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  1. #1
    Senior Member cavscout's Avatar
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    Tarp Test - Fail

    So with the "unexpected" (what do we pay weathermen for anyway) snow last night, I ran out to setup my tarp to see how it would handle it. This is what we had when I finished staking it out


    here's what we had about 2 hours and 3" - 4" later


    This tarp has tie out laces that are stitched on with a bit of webbing on the underside for reinforcement which is pretty good for most purposes at a $40 price point (and quick availability). It's a Campmor

    At roughly 1/4" - 1/2" of snow the far ridge line tie out ripped off. I ended up putting a full ridge line under the tarp to try see further results. The tarp managed to survive the night but just look at that sag! I'm glad I was testing this at home and not out in the bush. Good lessons learned. I now need to get some reinforcing panels stitched to the primary tie out points.

  2. #2
    Senior Member plowhorse's Avatar
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    what kind of tarp was it?
    I've always been crazy, but it's kept me from going insane. - Waylon Jennings

  3. #3
    Senior Member cavscout's Avatar
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    This was the Campmor 10X10 shown here
    http://www.campmor.com/outdoor/gear/Product___22220

  4. #4
    Senior Member angrysparrow's Avatar
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    That's a good reminder that the tarp is often the most important piece of gear we carry with regards to 'shelter'.
    I think that when the lies are all told and forgot the truth will be there yet. It dont move about from place to place and it dont change from time to time. You cant corrupt it any more than you can salt salt. - Cormac McCarthy

  5. #5
    Frawg's Avatar
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    Thanks for the report. Was that a wet & heavy snow? I've been using paracord loop tieouts on my DIY tarps. Based on your experience, it looks like I should do some destructive testing.
    - Frawg

    {generic tagline}

  6. #6
    Senior Member Ekul's Avatar
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    here two pics with and without snow load. The snow around the atl was def wet and heavy but the pole mod works wonders. Side tie outs would help also.

    http://shelter-systems.com/gripclips/

    the jacks are selling ^^ 4 for *$ works great for side tieouts
    Attached Images Attached Images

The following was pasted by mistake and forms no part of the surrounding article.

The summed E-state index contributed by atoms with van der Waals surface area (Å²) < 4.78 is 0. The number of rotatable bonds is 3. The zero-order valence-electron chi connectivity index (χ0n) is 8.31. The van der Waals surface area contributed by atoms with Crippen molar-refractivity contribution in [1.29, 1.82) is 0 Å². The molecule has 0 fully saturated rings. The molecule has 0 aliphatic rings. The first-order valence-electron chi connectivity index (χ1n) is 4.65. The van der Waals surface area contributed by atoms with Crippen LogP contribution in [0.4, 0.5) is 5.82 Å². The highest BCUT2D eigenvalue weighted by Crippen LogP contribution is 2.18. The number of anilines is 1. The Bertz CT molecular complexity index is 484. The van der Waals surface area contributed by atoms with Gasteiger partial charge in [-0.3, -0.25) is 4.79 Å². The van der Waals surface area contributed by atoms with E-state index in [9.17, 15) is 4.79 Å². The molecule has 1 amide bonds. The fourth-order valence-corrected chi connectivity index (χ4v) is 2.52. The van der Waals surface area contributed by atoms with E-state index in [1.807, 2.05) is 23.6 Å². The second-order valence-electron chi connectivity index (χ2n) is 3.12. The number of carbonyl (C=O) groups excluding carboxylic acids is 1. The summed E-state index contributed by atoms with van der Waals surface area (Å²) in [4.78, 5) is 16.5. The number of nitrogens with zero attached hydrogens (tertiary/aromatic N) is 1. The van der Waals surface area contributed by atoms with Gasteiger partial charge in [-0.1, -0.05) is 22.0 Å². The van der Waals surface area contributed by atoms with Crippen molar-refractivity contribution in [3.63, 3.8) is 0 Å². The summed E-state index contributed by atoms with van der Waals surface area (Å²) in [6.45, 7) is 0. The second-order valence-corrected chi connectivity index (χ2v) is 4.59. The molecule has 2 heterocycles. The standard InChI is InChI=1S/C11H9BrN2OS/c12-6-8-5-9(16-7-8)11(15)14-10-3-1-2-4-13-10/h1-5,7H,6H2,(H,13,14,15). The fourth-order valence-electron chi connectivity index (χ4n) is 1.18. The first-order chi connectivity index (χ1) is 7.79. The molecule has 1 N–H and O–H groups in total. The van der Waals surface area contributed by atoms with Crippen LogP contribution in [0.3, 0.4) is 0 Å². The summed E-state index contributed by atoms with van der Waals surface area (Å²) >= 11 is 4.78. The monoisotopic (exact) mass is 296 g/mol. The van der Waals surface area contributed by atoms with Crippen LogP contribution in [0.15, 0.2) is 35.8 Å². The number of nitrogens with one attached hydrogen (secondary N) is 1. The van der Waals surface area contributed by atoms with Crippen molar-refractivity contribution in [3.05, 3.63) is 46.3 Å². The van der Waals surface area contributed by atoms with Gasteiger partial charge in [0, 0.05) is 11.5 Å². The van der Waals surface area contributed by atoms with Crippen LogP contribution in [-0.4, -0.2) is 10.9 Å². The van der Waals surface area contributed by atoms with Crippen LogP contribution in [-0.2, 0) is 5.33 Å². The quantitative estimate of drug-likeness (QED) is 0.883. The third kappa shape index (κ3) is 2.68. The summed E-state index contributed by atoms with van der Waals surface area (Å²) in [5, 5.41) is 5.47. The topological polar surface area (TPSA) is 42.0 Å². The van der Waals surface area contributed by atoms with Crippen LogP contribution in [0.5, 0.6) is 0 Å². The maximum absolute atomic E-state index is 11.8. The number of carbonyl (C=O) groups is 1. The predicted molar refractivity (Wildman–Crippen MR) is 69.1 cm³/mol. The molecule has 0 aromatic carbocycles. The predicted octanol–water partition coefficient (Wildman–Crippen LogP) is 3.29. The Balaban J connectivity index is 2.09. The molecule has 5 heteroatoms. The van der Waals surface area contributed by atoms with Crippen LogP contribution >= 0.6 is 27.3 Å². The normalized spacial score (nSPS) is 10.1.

7. #7
    Senior Member cavscout's Avatar
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    The snow was the wet heavy snow so common in the South. The stitching on the laces was always a concern as they were a single row of short stitching right in the center of the 1/2" lace. So there was a lot of force being applied to a very small point. The positives are the stitching on the tab did not give (the nylon fabric just ripped right thru) and none of the seams ripped, so all in all the tarp is well made, I just need to reinforce the primary tie out points with one of the methods I've seen here. It's probably a given that from here on out this tarp will have a full ridge line when used. I'll just use the ridge tie outs with a prussic knot to keep it from sagging to the center a la photo 2.

  8. #8
    Quote Originally Posted by cavscout View Post
    This was the Campmor 10X10 shown here
    http://www.campmor.com/outdoor/gear/Product___22220
    sometimes you get what you pay for, looks like this was the case here. was that a grommit at the rl, or a sewn pull tab?

    that wouldn't have ever happened on a properly reinforced silnylon tarp

  9. #9
    SmokeBait's Avatar
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    I always pitch the tarp OVER a full ridgeline in snowy conditions. It just takes a lot of strain off the tie outs. Bummer on your tarp but lesson lesson learned anyway.

    stumo

  10. #10
    swampfox's Avatar
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    Last fall, I took my MacCat Deluxe and Ultra on the Foothills Trail and set up the Ultra as a cooking area. Had a horrendous thunderstorm during the night. Next morning, I found the tarp full of water because I didn't have enough slope on it. Here it is before the storm.

    I don't have a pic after because I was in such a hurry to release the strain. There was a huge ball of water collected on the right hand side and the tarp was touching the ground. The ridgeline, which was connected to the d-rings, not continuous, was tighter than ****'s hat band. So were the side tieouts.
    Bottom line, there was NO damage to the tarp. It looks as good now as the day I got it. Yeah, you get what you pay for.
    He is your friend, your companion, your defender... he is your dog. You are his life, his leader, and master. He will be yours, faithful and true, to the last beat of his heart. You owe it to him to be worthy of that devotion.

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